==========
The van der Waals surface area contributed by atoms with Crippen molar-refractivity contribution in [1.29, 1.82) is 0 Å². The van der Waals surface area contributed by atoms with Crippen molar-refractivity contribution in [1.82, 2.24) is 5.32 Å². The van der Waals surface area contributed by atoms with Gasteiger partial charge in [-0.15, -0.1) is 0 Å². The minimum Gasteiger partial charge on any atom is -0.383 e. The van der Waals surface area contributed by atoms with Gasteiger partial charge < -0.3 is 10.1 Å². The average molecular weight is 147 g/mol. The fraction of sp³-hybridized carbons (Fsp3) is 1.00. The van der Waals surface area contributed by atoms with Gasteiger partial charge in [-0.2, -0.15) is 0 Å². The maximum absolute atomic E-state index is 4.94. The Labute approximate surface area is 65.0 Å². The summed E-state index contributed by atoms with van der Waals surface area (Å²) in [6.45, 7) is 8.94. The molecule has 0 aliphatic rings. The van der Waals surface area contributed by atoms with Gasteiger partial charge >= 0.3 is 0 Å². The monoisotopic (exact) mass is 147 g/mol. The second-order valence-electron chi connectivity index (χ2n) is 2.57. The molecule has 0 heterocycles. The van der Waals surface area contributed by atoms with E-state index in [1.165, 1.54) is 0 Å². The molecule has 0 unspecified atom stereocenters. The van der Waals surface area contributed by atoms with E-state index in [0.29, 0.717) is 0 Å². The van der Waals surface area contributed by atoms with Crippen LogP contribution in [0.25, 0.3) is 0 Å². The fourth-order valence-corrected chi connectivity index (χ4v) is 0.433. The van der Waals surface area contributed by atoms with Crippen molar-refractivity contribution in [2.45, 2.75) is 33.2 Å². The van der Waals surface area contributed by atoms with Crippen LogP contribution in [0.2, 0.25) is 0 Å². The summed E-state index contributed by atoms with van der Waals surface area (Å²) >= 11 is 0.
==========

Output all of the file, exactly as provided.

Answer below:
The van der Waals surface area contributed by atoms with Crippen molar-refractivity contribution in [1.29, 1.82) is 0 Å². The van der Waals surface area contributed by atoms with Crippen molar-refractivity contribution in [1.82, 2.24) is 5.32 Å². The van der Waals surface area contributed by atoms with Gasteiger partial charge in [-0.15, -0.1) is 0 Å². The minimum Gasteiger partial charge on any atom is -0.383 e. The van der Waals surface area contributed by atoms with Gasteiger partial charge < -0.3 is 10.1 Å². The average molecular weight is 147 g/mol. The fraction of sp³-hybridized carbons (Fsp3) is 1.00. The van der Waals surface area contributed by atoms with Gasteiger partial charge in [-0.2, -0.15) is 0 Å². The maximum absolute atomic E-state index is 4.94. The Labute approximate surface area is 65.0 Å². The summed E-state index contributed by atoms with van der Waals surface area (Å²) in [6.45, 7) is 8.94. The molecule has 0 aliphatic rings. The van der Waals surface area contributed by atoms with Gasteiger partial charge >= 0.3 is 0 Å². The monoisotopic (exact) mass is 147 g/mol. The second-order valence-electron chi connectivity index (χ2n) is 2.57. The molecule has 0 heterocycles. The van der Waals surface area contributed by atoms with E-state index in [1.165, 1.54) is 0 Å². The molecule has 0 unspecified atom stereocenters. The van der Waals surface area contributed by atoms with E-state index in [0.29, 0.717) is 0 Å². The van der Waals surface area contributed by atoms with Crippen LogP contribution in [0.25, 0.3) is 0 Å². The fourth-order valence-corrected chi connectivity index (χ4v) is 0.433. The van der Waals surface area contributed by atoms with Crippen molar-refractivity contribution in [2.45, 2.75) is 33.2 Å². The van der Waals surface area contributed by atoms with Crippen LogP contribution in [0.2, 0.25) is 0 Å². The summed E-state index contributed by atoms with van der Waals surface area (Å²) >= 11 is 0.